Optimizing React + ES6 + Webpack Production Build


Writing a web application in React using the ES6 awesomeness and spiced up with Webpack has got to be very close to the perfect project for any web developer. This stack has been all the buzz lately, but it comes with a caveat —- the built output is gigantic!

Default Weback Project Build

Our example project is a React 0.14 web application utilizing ECMAScript 6 with a Babel 6 transpilation step through Webpack. You can simply clone the initial setup or run

npm i react react-dom --save
npm i babel babel-core babel-loader babel-preset-es2015 
babel-preset-react webpack --save-dev

These are all the necessary basics. Make sure you also have Webpack installed globally, which comes with the useful Webpack CLI

npm -g i webpack>

Now that you’re all set with dependencies, we’ll create the code for our Hello World application

import React from 'react';
import ReactDom from 'react-dom';


), document.getElementById(‘root’));

index.js is the starting point of our hello world app

As for default Webpack configuration we’ll use the following code:

 path = require('path');
const webpack = require('webpack');

module.exports = {
  devtool: 'eval',
  entry: './index',
  output: {
    path: path.join(__dirname, 'dist'),
    filename: 'bundle.js',
    publicPath: '/static/',
  module: {
    loaders: [
        test: /\.js$/,
        loaders: ['babel']

webpack.config.js – Webpack default development configuration file

The Webpack configuration above is fairly standard and simple. It will transpile all JavaScript code with Babel and output it to the dist/bundle.js file.

Using the Webpack CLI, we will create our first build.

$> webpack --progress -p

Hash: 765639c3ef5551b2b6da
Version: webpack 1.12.3
Time: 3028ms
    Asset    Size  Chunks             Chunk Names
bundle.js  704 kB       0  [emitted]  main
    + 159 hidden modules

Our Hello World build is a staggering 704 kB in size! Yes, my sentiments exactly!

We just established our baseline; creating the simplest of React applications using ECMAScript 6 and building it with Webpack yields a huge JavaScript file. Our goal is to shrink that down as much as possible.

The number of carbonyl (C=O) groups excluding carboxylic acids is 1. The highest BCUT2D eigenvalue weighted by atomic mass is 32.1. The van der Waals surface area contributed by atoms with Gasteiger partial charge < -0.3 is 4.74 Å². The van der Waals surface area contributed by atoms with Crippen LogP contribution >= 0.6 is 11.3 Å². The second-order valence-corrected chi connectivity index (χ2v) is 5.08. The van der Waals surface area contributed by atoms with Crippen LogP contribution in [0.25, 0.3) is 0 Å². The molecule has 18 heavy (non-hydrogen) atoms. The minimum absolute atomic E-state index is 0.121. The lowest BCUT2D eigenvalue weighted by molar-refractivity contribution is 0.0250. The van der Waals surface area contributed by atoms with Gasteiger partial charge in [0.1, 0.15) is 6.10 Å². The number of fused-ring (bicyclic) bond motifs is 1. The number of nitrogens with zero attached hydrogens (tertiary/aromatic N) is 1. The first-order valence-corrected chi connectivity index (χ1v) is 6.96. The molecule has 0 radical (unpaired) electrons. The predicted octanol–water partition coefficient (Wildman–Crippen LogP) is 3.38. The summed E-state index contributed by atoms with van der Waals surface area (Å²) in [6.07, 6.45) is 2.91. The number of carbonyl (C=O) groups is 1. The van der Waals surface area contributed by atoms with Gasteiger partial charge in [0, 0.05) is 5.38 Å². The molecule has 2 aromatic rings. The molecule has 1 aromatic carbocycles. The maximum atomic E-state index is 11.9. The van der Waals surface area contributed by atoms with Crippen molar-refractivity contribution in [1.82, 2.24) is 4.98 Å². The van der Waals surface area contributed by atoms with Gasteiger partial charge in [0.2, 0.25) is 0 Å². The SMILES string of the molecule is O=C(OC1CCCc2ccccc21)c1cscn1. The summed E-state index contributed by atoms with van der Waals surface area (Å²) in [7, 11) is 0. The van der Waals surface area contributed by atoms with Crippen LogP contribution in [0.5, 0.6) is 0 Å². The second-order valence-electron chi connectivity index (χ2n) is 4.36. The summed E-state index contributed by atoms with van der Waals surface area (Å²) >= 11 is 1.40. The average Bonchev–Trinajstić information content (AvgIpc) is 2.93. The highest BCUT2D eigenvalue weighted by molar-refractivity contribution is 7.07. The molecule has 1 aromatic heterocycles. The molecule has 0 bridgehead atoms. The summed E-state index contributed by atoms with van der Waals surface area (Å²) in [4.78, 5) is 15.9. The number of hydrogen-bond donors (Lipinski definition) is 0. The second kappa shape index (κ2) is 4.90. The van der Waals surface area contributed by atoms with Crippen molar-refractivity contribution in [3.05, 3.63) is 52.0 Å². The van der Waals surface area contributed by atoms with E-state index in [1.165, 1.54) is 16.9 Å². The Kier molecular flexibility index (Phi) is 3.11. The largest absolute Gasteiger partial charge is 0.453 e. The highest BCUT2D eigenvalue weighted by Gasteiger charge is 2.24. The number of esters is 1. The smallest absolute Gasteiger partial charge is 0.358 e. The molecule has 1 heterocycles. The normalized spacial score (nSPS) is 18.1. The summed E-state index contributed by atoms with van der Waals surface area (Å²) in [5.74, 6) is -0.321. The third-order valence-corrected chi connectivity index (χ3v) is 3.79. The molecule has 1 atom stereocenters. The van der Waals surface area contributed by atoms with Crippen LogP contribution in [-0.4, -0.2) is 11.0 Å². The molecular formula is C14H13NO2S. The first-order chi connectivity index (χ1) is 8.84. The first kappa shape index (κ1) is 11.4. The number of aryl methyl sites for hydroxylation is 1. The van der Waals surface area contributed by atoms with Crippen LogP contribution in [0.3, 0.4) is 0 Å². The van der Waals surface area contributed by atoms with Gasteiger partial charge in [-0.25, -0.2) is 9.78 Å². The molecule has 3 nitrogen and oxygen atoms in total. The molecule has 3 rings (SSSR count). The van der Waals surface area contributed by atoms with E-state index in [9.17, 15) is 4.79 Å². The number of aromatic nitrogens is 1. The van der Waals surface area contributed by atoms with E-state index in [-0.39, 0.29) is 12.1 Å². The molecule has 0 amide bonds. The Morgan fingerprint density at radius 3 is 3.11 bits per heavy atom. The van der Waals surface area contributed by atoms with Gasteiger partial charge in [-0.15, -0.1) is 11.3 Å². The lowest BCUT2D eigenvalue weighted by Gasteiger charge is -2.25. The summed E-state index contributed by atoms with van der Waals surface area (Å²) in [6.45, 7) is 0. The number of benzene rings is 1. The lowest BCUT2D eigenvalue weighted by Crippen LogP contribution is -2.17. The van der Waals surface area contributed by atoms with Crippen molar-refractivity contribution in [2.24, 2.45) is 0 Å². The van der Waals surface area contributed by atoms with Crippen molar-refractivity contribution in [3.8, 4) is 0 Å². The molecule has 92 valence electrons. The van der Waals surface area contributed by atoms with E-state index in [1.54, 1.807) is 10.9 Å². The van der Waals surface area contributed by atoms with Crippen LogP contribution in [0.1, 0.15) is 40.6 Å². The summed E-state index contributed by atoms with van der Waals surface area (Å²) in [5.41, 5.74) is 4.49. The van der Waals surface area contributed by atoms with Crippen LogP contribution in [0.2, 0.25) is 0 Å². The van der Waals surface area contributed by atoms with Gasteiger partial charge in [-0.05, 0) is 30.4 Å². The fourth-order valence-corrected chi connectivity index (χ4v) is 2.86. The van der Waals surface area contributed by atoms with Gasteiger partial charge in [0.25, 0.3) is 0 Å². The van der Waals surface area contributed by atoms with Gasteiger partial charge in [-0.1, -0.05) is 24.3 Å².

Production Configuration Update #1: Source Maps

Webpack is primarily a tool for developers. As such, it offers a wide variety of settings that help with debugging code. One such configuration option, devtool, determines how and where the app stores source maps.

It’s common to see devtool: ‘eval’ which is one of the fastest ways to build apps with most of the development code information bundled in the output. While that’s really nice for development purposes, we will want to get rid of any unnecessary data in a production build.

There are a few production-ready options to go with, and we’ll go with cheap-module-source-map (instead of eval) to minimize the output. Repeat the Webpack build to see how much we gained (or hopefully, lost).

$> webpack --progress -p
Hash: a6ef587aedfce940104d
Version: webpack 1.12.3
Time: 5115ms
        Asset       Size  Chunks             Chunk Names
    bundle.js     189 kB       0  [emitted]  main
bundle.js.map  170 bytes       0  [emitted]  main
    + 159 hidden modules

Would you believe that we just shaved off 75% of the build output size? The newly created bundle.js is just 189kB (compared to the original 704kB). The newly introduced bundle.js.map source map file is minimal and should be omitted in production.

This was already a significant improvement, but we can do better. Let’s see how we can improve the file size even more.

Production Configuration Update #2: Node Environment

Part of the 189kB bundle consists of various test helpers, which is another thing you don’t need in your production build. We can get rid of those if we tell Webpack to use the production node environment.

To do that, we will have to define a custom Webpack plugin. Don’t worry, that’s much easier than it sounds:

plugins: [
  new webpack.DefinePlugin({
    'process.env': {
      'NODE_ENV': JSON.stringify('production')

Here, we simply created a NODE_ENV key in the process.env object with value ‘“production”’ associated with it. Webpack’s build process will take this information and work out the magic all on it’s own. Let’s have a look.

$> webpack --progress -p
Hash: 39d00df29c750675828d
Version: webpack 1.12.3
Time: 4974ms
        Asset       Size  Chunks             Chunk Names
    bundle.js     131 kB       0  [emitted]  main
bundle.js.map  156 bytes       0  [emitted]  main
    + 154 hidden modules

Wow, the new bundle is now 131 kB. It may not look as dramatic as the improvement we made in the previous step, but it’s still a phenomenal 30% decrease in size.

Just two simple configuration changes lead us to 82% savings in the output size.

Given that the original React 0.14.2 framework weighs in at 135 kB, Webpack did a fantastic job at reducing the size of our transpiled ES6 source code to just 131 kB.


Webpack is a terrific tool that helps developers on so many fronts. We just learned that optimizing for production is painless and effective.

While we focused on React in the example above, surely this technique will prove fruitful in your Angular apps as well. Give Webpack a chance and let me know how it went.

Also if you have other optimization ideas to share, please do so in the comments.

Finally, special thanks to Espen Hovlandsdal (@rexxars) who helped immensely with his Webpack tips and ideas.

Source repository: https://github.com/ModusCreateOrg/webpack-react-es6-production-optimization

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